An article by Stephanie Coontz in the NYTimes reports that more than 25 separate studies have found that marital quality drops dramatically once a couple has a child. While half a century ago it was believed by many that having a child was the best way to build a happy marriage, these days it’s viewed by researchers to be more like “three’s a crowd.”
Does that mean we’re all doomed to an unhappy marriage once children come along? Not necessarily. According to the article, two researchers at the University of California at Berkeley, Philip and Carolyn Cowan, have detailed in an upcoming paper that while studies DO find a large drop in marital quality after childbirth, they are not considering the various routes couples take to get the there. The article says:
Some couples plan the conception and discuss how they want to conduct their relationship after the baby is born. Others disagree about whether or when to conceive, with one partner giving in for the sake of the relationship. And sometimes, both partners are ambivalent.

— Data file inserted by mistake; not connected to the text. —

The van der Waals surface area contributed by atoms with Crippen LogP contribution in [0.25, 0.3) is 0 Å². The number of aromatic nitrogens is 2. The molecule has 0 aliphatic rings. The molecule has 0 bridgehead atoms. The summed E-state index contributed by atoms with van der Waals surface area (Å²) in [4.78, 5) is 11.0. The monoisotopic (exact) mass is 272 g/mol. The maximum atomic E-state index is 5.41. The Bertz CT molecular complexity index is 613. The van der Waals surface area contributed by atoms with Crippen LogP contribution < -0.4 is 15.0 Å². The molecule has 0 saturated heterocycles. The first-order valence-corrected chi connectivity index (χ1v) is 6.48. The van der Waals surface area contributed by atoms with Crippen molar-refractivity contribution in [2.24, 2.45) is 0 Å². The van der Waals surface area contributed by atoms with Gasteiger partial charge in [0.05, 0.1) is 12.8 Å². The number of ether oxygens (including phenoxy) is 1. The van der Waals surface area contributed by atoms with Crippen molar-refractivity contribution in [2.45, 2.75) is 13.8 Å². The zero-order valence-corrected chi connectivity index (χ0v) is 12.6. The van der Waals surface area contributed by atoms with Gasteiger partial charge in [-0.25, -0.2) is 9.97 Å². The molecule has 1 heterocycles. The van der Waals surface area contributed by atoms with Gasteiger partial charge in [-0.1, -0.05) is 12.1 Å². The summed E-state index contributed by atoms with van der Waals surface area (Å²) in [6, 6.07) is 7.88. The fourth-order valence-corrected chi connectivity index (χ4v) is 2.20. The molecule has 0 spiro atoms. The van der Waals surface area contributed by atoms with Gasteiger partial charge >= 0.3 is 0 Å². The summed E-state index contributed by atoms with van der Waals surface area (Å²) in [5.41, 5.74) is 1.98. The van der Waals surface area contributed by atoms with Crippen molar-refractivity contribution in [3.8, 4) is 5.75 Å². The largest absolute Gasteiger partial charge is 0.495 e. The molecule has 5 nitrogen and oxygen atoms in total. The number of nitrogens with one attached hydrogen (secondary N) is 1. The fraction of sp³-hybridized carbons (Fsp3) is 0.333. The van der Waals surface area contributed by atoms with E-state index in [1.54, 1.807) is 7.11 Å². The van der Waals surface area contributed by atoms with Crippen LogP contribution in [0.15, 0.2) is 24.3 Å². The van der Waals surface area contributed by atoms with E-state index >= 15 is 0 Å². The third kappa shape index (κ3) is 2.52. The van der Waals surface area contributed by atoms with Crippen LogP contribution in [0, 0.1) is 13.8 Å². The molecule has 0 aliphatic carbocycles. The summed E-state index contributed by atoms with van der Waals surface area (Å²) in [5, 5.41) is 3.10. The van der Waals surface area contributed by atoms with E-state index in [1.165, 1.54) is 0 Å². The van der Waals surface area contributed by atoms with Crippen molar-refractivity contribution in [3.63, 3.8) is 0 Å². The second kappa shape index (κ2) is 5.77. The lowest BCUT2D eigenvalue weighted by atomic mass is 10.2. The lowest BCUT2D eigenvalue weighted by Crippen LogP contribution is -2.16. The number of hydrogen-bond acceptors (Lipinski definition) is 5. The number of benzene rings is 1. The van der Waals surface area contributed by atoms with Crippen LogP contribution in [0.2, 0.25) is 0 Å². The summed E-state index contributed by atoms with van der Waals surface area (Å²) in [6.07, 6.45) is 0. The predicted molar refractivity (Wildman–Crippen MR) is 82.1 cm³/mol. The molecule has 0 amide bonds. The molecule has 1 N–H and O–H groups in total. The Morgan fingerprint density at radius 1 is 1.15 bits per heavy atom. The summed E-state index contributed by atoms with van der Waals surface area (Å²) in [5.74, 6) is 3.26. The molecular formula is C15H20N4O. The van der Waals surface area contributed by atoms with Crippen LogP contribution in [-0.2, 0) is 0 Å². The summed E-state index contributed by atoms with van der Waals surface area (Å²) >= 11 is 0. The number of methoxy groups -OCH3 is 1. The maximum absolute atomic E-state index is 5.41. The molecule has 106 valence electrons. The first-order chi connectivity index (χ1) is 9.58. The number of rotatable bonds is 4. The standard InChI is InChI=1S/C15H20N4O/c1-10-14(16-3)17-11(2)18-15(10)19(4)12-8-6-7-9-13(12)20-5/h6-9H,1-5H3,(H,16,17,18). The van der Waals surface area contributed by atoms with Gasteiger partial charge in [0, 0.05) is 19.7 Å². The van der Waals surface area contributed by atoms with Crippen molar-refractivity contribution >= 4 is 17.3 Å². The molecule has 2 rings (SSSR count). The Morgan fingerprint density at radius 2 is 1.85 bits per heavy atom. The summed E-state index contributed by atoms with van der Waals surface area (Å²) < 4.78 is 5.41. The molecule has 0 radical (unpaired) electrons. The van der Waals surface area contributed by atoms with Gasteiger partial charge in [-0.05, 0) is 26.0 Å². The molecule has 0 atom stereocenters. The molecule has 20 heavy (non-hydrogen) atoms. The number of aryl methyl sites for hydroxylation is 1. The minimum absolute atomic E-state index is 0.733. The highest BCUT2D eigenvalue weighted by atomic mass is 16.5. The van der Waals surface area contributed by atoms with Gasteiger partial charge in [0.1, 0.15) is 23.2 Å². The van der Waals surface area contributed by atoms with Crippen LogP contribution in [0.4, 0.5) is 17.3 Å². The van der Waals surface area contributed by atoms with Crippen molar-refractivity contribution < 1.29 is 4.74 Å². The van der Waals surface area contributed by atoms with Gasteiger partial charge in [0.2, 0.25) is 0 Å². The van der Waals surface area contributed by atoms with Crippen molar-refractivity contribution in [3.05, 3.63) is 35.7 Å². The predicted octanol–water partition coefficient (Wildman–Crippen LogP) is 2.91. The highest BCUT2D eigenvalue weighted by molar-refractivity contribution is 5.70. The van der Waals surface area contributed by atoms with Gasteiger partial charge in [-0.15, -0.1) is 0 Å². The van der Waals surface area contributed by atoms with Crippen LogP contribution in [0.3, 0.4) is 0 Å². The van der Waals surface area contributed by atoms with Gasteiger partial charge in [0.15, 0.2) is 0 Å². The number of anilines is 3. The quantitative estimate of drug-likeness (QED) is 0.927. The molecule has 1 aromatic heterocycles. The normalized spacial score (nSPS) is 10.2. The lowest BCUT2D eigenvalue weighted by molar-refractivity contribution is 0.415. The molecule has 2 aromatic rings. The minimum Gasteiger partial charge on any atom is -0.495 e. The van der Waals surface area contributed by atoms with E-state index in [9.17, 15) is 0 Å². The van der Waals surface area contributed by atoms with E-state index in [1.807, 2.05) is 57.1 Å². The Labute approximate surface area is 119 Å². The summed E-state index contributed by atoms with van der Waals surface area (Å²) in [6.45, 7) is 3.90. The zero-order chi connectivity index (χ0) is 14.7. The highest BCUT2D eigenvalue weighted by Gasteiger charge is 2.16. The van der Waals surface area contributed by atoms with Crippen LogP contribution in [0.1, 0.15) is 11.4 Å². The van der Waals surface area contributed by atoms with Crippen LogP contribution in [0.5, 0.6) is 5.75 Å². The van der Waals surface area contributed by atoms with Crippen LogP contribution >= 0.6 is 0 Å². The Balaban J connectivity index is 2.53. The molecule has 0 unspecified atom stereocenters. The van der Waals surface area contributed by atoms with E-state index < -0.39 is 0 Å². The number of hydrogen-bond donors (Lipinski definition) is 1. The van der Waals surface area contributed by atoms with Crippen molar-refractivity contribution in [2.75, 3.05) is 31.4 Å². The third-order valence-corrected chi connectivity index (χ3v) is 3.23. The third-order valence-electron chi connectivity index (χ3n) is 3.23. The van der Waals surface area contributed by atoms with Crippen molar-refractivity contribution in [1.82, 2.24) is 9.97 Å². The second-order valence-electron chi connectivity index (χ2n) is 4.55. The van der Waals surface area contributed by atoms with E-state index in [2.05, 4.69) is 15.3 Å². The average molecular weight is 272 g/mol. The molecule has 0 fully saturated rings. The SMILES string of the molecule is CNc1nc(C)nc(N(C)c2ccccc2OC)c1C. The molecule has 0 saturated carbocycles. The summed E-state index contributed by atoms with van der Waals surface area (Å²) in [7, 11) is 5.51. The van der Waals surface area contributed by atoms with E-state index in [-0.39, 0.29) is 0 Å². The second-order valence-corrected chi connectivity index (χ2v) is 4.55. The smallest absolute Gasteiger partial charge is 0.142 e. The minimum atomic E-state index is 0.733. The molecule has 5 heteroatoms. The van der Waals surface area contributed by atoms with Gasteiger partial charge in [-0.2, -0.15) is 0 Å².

The Cowans found that the average drop in marital satisfaction was almost entirely accounted for by the couples who slid into being parents, disagreed over it or were ambivalent about it. Couples who planned or equally welcomed the conception were likely to maintain or even increase their marital satisfaction after the child was born.
The Cowans also reportedly found that marital quality declines when the couple slips back into more “traditional” roles, such as “breadwinner” for the man, and “homemaker” for the woman. The wife ends up resenting the man for not being involved, and the husband ends up resenting the wife for not being more appreciative of his monetary support.